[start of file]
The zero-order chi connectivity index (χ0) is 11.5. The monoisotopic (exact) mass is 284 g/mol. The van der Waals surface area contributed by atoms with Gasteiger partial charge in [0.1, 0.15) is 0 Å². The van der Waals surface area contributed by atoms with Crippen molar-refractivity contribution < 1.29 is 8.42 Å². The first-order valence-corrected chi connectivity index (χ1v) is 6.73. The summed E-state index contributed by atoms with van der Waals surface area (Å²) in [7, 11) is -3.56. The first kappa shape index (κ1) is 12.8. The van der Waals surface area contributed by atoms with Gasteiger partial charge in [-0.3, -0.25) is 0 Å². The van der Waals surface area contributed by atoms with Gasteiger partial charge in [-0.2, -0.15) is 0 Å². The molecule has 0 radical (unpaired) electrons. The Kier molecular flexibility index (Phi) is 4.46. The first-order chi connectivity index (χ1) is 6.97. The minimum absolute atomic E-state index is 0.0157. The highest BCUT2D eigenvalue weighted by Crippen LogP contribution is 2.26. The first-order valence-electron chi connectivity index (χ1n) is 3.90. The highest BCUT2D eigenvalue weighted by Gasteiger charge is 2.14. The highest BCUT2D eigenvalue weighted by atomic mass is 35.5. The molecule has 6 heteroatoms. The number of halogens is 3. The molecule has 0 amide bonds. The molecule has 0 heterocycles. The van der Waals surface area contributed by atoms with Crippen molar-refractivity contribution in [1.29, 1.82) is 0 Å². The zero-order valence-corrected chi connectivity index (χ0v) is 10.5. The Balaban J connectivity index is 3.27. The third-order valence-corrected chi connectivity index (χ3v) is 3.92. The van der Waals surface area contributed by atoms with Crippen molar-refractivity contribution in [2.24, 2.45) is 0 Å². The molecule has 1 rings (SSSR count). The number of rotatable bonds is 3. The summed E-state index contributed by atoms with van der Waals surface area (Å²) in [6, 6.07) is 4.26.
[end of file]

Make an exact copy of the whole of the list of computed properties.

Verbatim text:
The zero-order chi connectivity index (χ0) is 11.5. The monoisotopic (exact) mass is 284 g/mol. The van der Waals surface area contributed by atoms with Gasteiger partial charge in [0.1, 0.15) is 0 Å². The van der Waals surface area contributed by atoms with Crippen molar-refractivity contribution < 1.29 is 8.42 Å². The first-order valence-corrected chi connectivity index (χ1v) is 6.73. The summed E-state index contributed by atoms with van der Waals surface area (Å²) in [7, 11) is -3.56. The first kappa shape index (κ1) is 12.8. The van der Waals surface area contributed by atoms with Gasteiger partial charge in [-0.3, -0.25) is 0 Å². The van der Waals surface area contributed by atoms with Gasteiger partial charge in [-0.2, -0.15) is 0 Å². The molecule has 0 radical (unpaired) electrons. The Kier molecular flexibility index (Phi) is 4.46. The first-order chi connectivity index (χ1) is 6.97. The minimum absolute atomic E-state index is 0.0157. The highest BCUT2D eigenvalue weighted by Crippen LogP contribution is 2.26. The first-order valence-electron chi connectivity index (χ1n) is 3.90. The highest BCUT2D eigenvalue weighted by Gasteiger charge is 2.14. The highest BCUT2D eigenvalue weighted by atomic mass is 35.5. The molecule has 6 heteroatoms. The number of halogens is 3. The molecule has 0 amide bonds. The molecule has 0 heterocycles. The van der Waals surface area contributed by atoms with Crippen molar-refractivity contribution in [1.29, 1.82) is 0 Å². The zero-order valence-corrected chi connectivity index (χ0v) is 10.5. The Balaban J connectivity index is 3.27. The third-order valence-corrected chi connectivity index (χ3v) is 3.92. The van der Waals surface area contributed by atoms with Crippen molar-refractivity contribution in [2.24, 2.45) is 0 Å². The molecule has 1 rings (SSSR count). The number of rotatable bonds is 3. The summed E-state index contributed by atoms with van der Waals surface area (Å²) in [6, 6.07) is 4.26.